CINCINNATI — Two Kentucky State University students askedyesterday that the full panel of judges sitting on the U.S. Courtof Appeals for the Sixth Circuit reconsider a Sept. 8 decisionby a three-judge panel that upheld the school’s censorship ofthe student newspaper and yearbook. School officials confiscatedthe yearbook and removed the newspaper adviser almost five yearsago.
Lawyers for Capri Coffer and Charles Kincaid argued in their writtenpetition to the court that the three-judge panel that initiallyheard their case ignored over thirty years of legal precedentproviding strong First Amendment protection to college studentmedia when it ruled that KSU broke no laws in locking up some2,000 copies of the yearbook for “quality” reasons andtransferring the newspaper adviser to a secretarial position becauseshe refused to censor material critical of the administration.KSU officials said they confiscated the yearbooks because theywere upset with grammatical errors, the lack of photo captions,the inclusion of a current events section in the book and thedecision of the editor to publish the yearbook with a purple cover,instead of one in the school’s official colors of green and yellow.
The yearbooks remain locked away in a KSU storage room; schoolofficials have said they will eventually be destroyed.
Representatives from every accredited journalism program in theSixth Circuit (which covers Kentucky, Michigan, Ohio and Tennessee),as well as groups representing student media, educators, professionaljournalists and civil liberties advocates also filed a friendof the court brief on Tuesday urging the court to rehear the case.
The coalition told the court that the Sept. 8 ruling was both”unjustified and extremely dangerous.”
“The [Sept. 8] decision not only unconstitutionally censorsthe speech involved in this case, its potential consequences placeat risk the entire spectrum of expressive activities on campus,including faculty expression,” the coalition argued.
Mark Goodman, executive director of the Student Press Law Center,said the court’s Sept. 8 ruling came as a shock to the civil libertiesand student press community. He is optimistic that the full courtwill come to a different conclusion.
“The size and breadth of the group that has joined in onevoice to ask the court to reconsider this case is unprecedented,”said Goodman. “I sincerely hope that the judges of the SixthCircuit will be moved by our concern and take a second look atthis troubling court ruling.”
The court’s decision on whether to rehear the case is expectedin about six weeks.
The coalition’s brief was written by the Cincinnati-based lawfirm of Frost & Jacobs, which donated its services.
Mark Goodman, Executive DirectorStudent Press Law Center(703) 807-1904
Richard Goehler, coalition attorneyFrost & Jacobs(513) 651-6711
Bruce Orwin, Attorney for Plaintiff Students(606) 678-4386
Hinfred McDuffyVice President for University AdvancementKentucky State University(502) 227-6760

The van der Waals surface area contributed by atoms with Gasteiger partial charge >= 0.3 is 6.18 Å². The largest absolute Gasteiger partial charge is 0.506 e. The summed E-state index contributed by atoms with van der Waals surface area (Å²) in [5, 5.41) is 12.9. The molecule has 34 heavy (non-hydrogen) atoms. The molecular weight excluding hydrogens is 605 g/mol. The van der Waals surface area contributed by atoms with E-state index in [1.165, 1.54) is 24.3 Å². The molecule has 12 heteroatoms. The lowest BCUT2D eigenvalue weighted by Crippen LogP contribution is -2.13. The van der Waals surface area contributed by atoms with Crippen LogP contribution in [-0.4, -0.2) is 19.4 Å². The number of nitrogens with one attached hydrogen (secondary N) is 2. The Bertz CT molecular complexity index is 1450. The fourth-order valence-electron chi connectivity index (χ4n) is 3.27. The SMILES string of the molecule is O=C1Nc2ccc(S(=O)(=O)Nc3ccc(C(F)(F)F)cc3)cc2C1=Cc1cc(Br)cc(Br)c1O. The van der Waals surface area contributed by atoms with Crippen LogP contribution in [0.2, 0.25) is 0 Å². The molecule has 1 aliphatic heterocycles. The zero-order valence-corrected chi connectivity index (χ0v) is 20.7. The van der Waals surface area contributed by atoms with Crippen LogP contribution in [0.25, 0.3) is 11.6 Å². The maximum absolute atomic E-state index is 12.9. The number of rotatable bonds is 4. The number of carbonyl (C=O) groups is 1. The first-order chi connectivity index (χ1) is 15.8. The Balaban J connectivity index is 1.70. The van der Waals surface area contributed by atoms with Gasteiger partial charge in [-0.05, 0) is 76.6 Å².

A copy of the coalition’s brief as well as background informationabout the case can be viewed on the Student Press Law Center’sWeb site at:
List of groups that joined in thebrief in support of the request for rehearing:
Student Media Groups
Student Press Law Center;The Associated Collegiate Press;The Association for Education in Journalism and Mass Communication;The Association of Schools of Journalismand Mass Communication; College Media Advisers Inc.;The Community College Journalism Association;The Kentucky Intercollegiate Press Association;The Society for Collegiate Journalists;The Southwestern Journalism Congress;The Texas Intercollegiate Press Association;The Texas Community College Journalism Association.
Sixth Circuit Journalism Schools Representatives
The Department of Journalism and Mass Communications, Murray State University;School of Journalism and Telecommunications,University of Kentucky;Department of Journalism, Western Kentucky University;Faculty, Department of Journalism, Central Michigan University;School of Journalism, Michigan State University;Department of Journalism, Bowling Green State University;School of Journalism and Mass Communication,Kent State University;E.W. Scripps School of Journalism, Ohio University;Faculty, School of Journalism and Communication, Ohio State University;Jack Mooney, Ph.D., Professor, Division of Journalism,East Tennessee State University;School of Journalism, Middle Tennessee State University;Dan Lattimore, Ph.D., Chair, Department of Journalism, University of Memphis;Dwight Teeter, Jr., Ph.D. Dean, College of Communication andProfessor of Journalism, University of Tennessee;Communication Department, University of Tennessee at Chattanooga;Department of Communication, University of Tennessee at Martin.
Civil Liberties, Professional Educators and News Media Groups
American Civil Liberties Union of Kentucky;The American Association of University Professors;The American Society of Newspaper Editors;The National Council of Teachers of English;The Reporters Committee for Freedom of the Press;The Society of Professional Journalists;The Thomas Jefferson Center for the Protection of Free Expression.